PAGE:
Alex Cruz, the assistant store manager of Waco’s Collin Street Bakery, gave a customer one of his prized Superman jackets after learning that the woman’s son is battling testicular cancer, which Cruz overcame about four years ago.

A Collin Street Bakery manager earned a new “S” on his chest after parting with a treasured Superman jacket to cheer up a fellow Man of Steel fan who is battling cancer.

Alex Cruz, an assistant store manager at the Waco bakery, was helping a group of out-of-town travelers who had stopped at the bakery during Thanksgiving week.

One of the women asked Cruz about the Superman jacket he was wearing, telling him that was her son’s favorite superhero.

She then disclosed that her son was battling testicular cancer, and Cruz, 32, shared that he had overcome the same cancer four years ago.

He offered encouragement to the woman, but noted her sadness at her son’s uncertain medical condition.

Then, on an impulse, he offered her a tangible symbol of hope and comfort — the plush Superman jacket he was wearing.

“I took it off and I walked over to her and gave it to her, and she just started crying, her mom started crying, her husband started crying, we were all hugging each other,” said Cruz, who also oversees catering operations for all of the Collin Street branches.

“I just told her to concentrate on getting through the holidays, and don’t think about the sickness. Just know that it’s going to be OK . . . right now he needs your strength.”

Cruz’s supervisor, Tracy Lair, the store’s manager, witnessed the exchange in utter disbelief, as Cruz’s infatuation with Superman is well-known among the staff.

In addition to wearing Superman-themed apparel

every day to work, Cruz goes by the name Lexx in reference to Superman’s nemesis Lex Luthor, and also has a tattoo on his upper right arm featuring the iconic Superman emblem set in a tribal pattern.

“I wondered what would make him give away his Superman jacket when I saw him do that,” Lair said, calling Cruz one of her best employees. “That’s just the kind of guy he is. I didn’t think he’d ever give away any of his Superman stuff, but I wouldn’t think it was unusual if he gave away something else.”

“I love Lexx to death anyway, he’s just an all-around great guy.”

Cruz’s adoration for the Man of Steel stems from his own lifelong health battles, including being born prematurely with damage to multiple organs. When the Groesbeck native was 8, he spent three months in the hospital with pneumonia, including an incident in which he said he flatlined and was considered dead before being successfully resuscitated.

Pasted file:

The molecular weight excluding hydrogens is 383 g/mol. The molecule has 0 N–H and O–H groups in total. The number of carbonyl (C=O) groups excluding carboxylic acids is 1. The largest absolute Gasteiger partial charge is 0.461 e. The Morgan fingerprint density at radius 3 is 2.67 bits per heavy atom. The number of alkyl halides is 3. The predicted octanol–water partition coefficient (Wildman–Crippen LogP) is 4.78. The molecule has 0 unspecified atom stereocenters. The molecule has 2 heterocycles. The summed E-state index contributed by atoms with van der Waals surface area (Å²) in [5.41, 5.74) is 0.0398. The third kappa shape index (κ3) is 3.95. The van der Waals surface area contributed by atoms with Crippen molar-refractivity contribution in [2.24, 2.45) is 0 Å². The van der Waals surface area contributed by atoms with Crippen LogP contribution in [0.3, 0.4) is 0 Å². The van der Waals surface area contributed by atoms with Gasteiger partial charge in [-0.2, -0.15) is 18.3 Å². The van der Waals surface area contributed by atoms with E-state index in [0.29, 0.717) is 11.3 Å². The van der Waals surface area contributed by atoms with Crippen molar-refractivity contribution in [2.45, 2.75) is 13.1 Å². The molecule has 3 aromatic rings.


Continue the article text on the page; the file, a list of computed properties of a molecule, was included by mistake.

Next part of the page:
At some point during that lengthy hospital stay, a nurse gave him a Superman sticker, spawning Cruz’s connection to the character for nearly 25 years. He owns at least five other Superman jackets, in addition to the one he gave away, plus about 20 shirts and countless toys and collectible items.

Cruz said he felt compelled to do something for the customer because her worries about her son reminded him of the stress his own mother endured as a single parent of a child who constantly battled illness. Cruz said his mother would buy him a new Superman item every time he overcame an illness or surgery.

His health battles still aren’t over. Doctors discovered a tumor in his stomach this summer, and Cruz will have to undergo surgery and chemotherapy at some point in 2015.

“Giving up a Superman item is extremely hard for me, but it gave me hope, because I think that’s what the character stands for . . . and (this is) passing on the torch to him where he can say, ‘I beat cancer, and nothing can beat me,’ then more power to him,” Cruz said.

“I couldn’t give any money, but if I could give hope, then that’s what I wanted to do.”

Cruz didn’t get the woman’s name or contact info, but he gave her his own business card and asked her for one simple promise in return for the jacket.

“I told her, ‘Give this to him, and when he beats (the cancer), because he’s going to beat it, come back and see me with him,’ ” Cruz said.

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